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Oil prices are climbing to set new high records as fears of economic recession grow among investors

Oil prices are climbing

Oil prices are climbing to set new high records as fears of economic recession grow among investors.

The tech sector’s hopes didn’t get as high as expected for the first quarter as the chipmaker crisis extended to some degree. The Wall Street indexes fell during Wednesday evening trading hours, with the S&P down 0.92% and the Nasdaq down 0.5% after rising 0.5% in the previous two days. The Dow Jones average industrial index declined by 0.71%.

As for the oil market, crude oil rose by 2.25% to $122 per barrel, heading to $130 per barrel by the end of next week. The Washington, DC, administration will have to deal with the semiconductor shortage, which is down by more than 2.5% in the first quarter. Major tech companies report that their sales and ability to be productive declined sharply as a consequence of chipmaker supply chain shortages.

The second form of problem that the US administration has to deal with is the fast rise in oil and gas prices. The U.S. is dealing with the highest inflation rate over the past 40 years. Most of the blame goes to the low efficiency of the federal reserve decisions, according to experts and the US merchants. Russian oil and gas prices rose immediately after the ban on Russian oil, as was expected. The ban on Russian oil will come with negative results.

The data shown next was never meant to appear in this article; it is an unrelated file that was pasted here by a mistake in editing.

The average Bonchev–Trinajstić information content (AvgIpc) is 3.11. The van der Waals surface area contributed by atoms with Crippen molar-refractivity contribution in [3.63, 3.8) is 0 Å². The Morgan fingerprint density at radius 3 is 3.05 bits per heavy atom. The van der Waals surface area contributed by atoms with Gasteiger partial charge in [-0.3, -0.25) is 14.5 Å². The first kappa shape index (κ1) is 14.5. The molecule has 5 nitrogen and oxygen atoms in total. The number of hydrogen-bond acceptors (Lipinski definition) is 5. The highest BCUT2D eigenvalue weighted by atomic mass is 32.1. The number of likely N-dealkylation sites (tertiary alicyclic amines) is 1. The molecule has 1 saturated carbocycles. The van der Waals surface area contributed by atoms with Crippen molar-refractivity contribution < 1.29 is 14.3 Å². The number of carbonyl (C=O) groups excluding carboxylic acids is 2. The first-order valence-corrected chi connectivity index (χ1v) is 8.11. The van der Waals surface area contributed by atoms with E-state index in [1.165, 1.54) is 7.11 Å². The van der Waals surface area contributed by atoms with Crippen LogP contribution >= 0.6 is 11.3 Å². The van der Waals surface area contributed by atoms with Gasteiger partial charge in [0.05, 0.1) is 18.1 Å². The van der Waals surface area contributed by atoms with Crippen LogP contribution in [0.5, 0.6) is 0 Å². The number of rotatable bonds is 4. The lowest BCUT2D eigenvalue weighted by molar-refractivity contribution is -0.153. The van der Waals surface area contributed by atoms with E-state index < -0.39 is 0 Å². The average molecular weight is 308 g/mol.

For two weeks in a row, gas and oil prices have been climbing to set new record highs, at a time when some parties suggest that the source of the problem could be low refining. In the U.S, the average price of gas is $5 in many states. Some are above $5 and others are below $4.5 per gallon prices.

Investors fear the possibility of a long-term inflation impact on energy and food prices at a time when the Biden administration remains positive about the Federal Reserve’s tightening policy.

Investors now await Friday’s CPI reports, which are likely to show that inflation has perked up in May. Due to rising concerns about interest rate hikes, market analysts remain pessimistic about the economy’s prospects. The Federal Reserve will begin reducing its balance sheet next week and is also looking forward to raising interest rates by 50 basis points at the next meeting.

Furthermore, according to Jerome, the FED chairman, there will be at least three interest hikes of 50bp each, before getting back to raising them by 25bp. In the long term prospect, it is more likely that the central bank’s interest rate hikes will end in catastrophic failure due to the impact of the eastern, European war and the low oil supply crisis. Based on current events and numbers, it’s a long shot for the U.S economy to achieve a soft landing by raising its central bank interest. That’s what the FED chairman noted in his minute interview.

On top of that, there is a possibility that the central banks will reconsider their approach to the subject of fighting inflation.

 

Written by Editor

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